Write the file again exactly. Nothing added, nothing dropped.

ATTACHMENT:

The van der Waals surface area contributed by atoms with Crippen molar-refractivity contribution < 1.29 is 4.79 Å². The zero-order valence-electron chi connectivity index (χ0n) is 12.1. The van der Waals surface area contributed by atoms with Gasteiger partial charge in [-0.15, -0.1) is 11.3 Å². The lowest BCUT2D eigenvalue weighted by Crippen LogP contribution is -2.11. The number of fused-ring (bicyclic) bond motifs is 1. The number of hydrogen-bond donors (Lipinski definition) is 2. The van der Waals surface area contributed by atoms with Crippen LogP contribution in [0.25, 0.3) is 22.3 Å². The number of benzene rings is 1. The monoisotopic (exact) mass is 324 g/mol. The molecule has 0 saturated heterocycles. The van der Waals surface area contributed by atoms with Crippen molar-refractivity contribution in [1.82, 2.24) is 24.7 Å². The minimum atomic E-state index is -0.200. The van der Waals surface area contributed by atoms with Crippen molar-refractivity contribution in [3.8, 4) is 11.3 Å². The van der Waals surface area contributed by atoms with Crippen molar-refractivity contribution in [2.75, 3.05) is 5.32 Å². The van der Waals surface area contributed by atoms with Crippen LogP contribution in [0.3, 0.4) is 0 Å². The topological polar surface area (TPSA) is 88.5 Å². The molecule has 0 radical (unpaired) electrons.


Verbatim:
The van der Waals surface area contributed by atoms with Crippen molar-refractivity contribution < 1.29 is 4.79 Å². The zero-order valence-electron chi connectivity index (χ0n) is 12.1. The van der Waals surface area contributed by atoms with Gasteiger partial charge in [-0.15, -0.1) is 11.3 Å². The lowest BCUT2D eigenvalue weighted by Crippen LogP contribution is -2.11. The number of fused-ring (bicyclic) bond motifs is 1. The number of hydrogen-bond donors (Lipinski definition) is 2. The van der Waals surface area contributed by atoms with Crippen LogP contribution in [0.25, 0.3) is 22.3 Å². The number of benzene rings is 1. The monoisotopic (exact) mass is 324 g/mol. The molecule has 0 saturated heterocycles. The van der Waals surface area contributed by atoms with Crippen molar-refractivity contribution in [1.82, 2.24) is 24.7 Å². The minimum atomic E-state index is -0.200. The van der Waals surface area contributed by atoms with Crippen molar-refractivity contribution in [3.8, 4) is 11.3 Å². The van der Waals surface area contributed by atoms with Crippen molar-refractivity contribution in [2.75, 3.05) is 5.32 Å². The van der Waals surface area contributed by atoms with Crippen LogP contribution in [0.3, 0.4) is 0 Å². The topological polar surface area (TPSA) is 88.5 Å². The molecule has 0 radical (unpaired) electrons.